B12. Why do we need it, and how do we get it?

Vitamin B12 is a water - soluble vitamin that is needed to keep the bodies nerve and blood cells healthy. It is responsible for DNA and red blood cell development. B12 is produced by bacteria NOT animals, plants or fungi. As humans we get our Vitamin B12 through the consumption of animal products or supplements.

The process of absorbing and digesting B12 requires certain enzymes & co-factors. Without adequate amounts of these enzymes and co factors your body may not actually be extracting the B12 from your food. B12 metabolism is energy taxing on the body, and therefore can be stored in the liver for 3-10 years.

There are two main categories as to why someone might be deficient in B12: 
1.Decreased dietary intake - such as: Eating a vegan diet (no animal produce), pregnant women ( as they require more B12) and breast-fed babies from B12 deficient mothers.

2.Compromised Absorption 
This can be split into 4 main sub-groups:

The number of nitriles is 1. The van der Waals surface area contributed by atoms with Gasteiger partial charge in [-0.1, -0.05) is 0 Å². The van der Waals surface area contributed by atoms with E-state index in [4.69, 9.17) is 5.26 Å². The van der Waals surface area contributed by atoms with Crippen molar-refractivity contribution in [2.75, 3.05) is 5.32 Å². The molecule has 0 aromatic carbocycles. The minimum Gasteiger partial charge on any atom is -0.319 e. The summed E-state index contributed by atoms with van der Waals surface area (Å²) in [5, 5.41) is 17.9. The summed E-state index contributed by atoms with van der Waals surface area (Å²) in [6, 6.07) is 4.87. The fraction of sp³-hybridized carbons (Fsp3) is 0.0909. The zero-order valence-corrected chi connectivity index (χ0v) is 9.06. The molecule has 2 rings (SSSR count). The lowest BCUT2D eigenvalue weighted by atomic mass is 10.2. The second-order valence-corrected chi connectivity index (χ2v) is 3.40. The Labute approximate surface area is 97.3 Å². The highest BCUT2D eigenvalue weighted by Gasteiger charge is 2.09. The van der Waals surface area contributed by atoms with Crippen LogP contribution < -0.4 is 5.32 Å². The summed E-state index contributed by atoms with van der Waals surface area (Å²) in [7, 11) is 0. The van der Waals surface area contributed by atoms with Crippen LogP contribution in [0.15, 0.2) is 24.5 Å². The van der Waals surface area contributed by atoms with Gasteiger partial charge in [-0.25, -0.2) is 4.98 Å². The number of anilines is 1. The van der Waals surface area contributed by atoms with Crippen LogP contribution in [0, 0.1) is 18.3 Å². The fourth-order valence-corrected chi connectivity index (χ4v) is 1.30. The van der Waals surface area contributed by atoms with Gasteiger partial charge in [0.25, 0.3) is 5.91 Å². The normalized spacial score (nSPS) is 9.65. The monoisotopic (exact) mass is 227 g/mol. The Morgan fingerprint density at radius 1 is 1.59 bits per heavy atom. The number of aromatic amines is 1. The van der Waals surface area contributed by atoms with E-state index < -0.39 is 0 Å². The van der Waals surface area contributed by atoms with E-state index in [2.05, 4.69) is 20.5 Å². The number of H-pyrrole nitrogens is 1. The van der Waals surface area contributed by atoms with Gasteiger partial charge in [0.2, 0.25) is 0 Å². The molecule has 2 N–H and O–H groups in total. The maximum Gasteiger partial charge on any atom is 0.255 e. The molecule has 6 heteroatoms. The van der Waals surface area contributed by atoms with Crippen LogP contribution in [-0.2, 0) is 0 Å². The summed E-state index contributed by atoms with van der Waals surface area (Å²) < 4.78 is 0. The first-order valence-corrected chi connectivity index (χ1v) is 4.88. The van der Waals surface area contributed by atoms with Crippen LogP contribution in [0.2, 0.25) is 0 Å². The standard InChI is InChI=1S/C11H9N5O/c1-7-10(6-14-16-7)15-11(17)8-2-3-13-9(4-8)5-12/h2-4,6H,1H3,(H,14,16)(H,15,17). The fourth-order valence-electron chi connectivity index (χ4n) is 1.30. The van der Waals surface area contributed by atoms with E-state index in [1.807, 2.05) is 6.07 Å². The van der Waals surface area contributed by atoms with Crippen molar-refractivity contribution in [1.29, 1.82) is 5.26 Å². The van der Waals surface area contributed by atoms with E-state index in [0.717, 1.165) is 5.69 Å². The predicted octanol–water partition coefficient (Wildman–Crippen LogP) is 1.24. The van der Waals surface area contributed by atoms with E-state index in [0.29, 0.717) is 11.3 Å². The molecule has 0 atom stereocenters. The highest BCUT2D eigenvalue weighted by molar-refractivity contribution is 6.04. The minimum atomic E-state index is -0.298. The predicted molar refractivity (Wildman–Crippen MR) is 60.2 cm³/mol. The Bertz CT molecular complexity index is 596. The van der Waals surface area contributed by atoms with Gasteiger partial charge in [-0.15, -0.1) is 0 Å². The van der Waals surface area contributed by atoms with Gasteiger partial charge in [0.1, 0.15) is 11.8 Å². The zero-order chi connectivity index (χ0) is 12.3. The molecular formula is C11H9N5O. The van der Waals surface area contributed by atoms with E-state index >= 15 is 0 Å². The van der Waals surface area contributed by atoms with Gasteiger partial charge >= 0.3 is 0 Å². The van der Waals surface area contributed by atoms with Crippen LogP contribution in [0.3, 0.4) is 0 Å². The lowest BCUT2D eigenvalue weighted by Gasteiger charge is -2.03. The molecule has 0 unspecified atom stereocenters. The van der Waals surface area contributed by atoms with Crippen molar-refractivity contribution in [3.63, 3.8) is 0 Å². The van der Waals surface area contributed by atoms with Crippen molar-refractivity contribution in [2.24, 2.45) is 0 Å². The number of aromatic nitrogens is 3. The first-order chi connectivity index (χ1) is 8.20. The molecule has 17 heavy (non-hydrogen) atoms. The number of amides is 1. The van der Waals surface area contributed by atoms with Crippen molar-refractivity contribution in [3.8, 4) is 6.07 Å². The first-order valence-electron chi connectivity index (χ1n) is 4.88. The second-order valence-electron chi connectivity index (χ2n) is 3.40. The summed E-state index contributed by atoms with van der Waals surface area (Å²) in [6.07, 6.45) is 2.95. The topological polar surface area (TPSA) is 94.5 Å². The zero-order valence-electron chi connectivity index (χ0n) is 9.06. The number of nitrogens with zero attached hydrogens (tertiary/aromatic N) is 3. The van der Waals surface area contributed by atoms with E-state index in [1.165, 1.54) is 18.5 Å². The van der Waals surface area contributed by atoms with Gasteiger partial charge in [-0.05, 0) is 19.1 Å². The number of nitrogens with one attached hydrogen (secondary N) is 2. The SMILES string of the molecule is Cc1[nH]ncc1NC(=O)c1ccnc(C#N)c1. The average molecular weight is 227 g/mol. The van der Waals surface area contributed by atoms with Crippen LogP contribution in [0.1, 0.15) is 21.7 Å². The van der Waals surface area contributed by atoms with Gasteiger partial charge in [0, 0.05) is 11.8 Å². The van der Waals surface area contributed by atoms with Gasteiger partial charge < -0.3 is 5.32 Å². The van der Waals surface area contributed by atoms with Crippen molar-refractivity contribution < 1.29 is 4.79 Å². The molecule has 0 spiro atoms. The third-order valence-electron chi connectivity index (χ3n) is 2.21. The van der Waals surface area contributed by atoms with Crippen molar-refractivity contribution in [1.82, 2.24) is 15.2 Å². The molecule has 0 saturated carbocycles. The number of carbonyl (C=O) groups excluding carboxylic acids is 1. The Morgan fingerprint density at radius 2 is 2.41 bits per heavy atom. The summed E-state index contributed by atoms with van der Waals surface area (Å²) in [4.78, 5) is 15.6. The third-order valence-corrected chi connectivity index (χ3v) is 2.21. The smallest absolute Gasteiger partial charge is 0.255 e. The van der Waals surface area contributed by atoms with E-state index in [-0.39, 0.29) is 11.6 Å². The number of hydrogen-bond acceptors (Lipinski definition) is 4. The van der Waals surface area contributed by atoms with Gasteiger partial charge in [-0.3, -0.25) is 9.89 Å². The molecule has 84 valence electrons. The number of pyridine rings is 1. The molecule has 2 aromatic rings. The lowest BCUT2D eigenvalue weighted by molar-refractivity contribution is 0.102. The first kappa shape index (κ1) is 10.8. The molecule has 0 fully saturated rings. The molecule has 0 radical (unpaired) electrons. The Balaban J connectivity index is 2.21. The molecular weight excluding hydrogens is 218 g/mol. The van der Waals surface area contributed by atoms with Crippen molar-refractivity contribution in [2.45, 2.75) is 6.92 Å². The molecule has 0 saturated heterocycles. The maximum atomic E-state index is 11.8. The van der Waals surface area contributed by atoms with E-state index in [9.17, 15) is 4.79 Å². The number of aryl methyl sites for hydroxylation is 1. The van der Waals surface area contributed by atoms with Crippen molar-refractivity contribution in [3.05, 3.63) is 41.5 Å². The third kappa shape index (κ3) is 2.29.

• Medications - such as Proton Pump Inhibitors ( can reduce HCL), Metformin
  • Pancreatic disorders - Exocrine disorders 
  • GI diseases - Crohn's ( targets terminal ileum where B12 is absorbed), Celiac, Gastric bypass, gastritis, malabsorption/ nutrient deficiencies
  • Autoimmune - Pernicious anaemia ( autoimmune destruction of the parietal cells, therefore reducing HCL & IF)
When we ingest B12, it has to go through a series of steps in order to be absorbed into the blood stream and taken to the liver. The process requires co-factors such as Haptocorrin (HC) released from the salivary glands, Hydrochloric Acid (HCL) & Intrinsic factor (IF) both released by the parietal cells in the stomach, and pancreatic proteases released from the pancreas. All the stages play a vital role in the absorption & metabolism of B12. Therefore any disruption in the process can lead to B12 deficiency.

Symptoms of B12 deficiency
  • Neurological symptoms: Depression, insomnia, irritability, forgetfulness , vision loss
  • Megaloblastic anemia: Fatigue, shortness of breath, pale skin
  • Constipation
  • Diarrhoea
  • Loss of appetite
Low levels of B12
Elevated Methylmalonic acid (MMA)
Elevated Homocysteine levels, however this can also imply Folate deficiency.

If you eat a strict vegan diet or are have any of the above symptoms, I would recommend that you  get your B12 levels tested and if deficient, the GP will give you B12 injections or pills.

If you have low b12 levels due to compromised absorption and NOT dietary means,  I would advise that you work with a practitioner to get to the root cause of the deficiency. 

As always please contact me if you have any questions. 

Love H x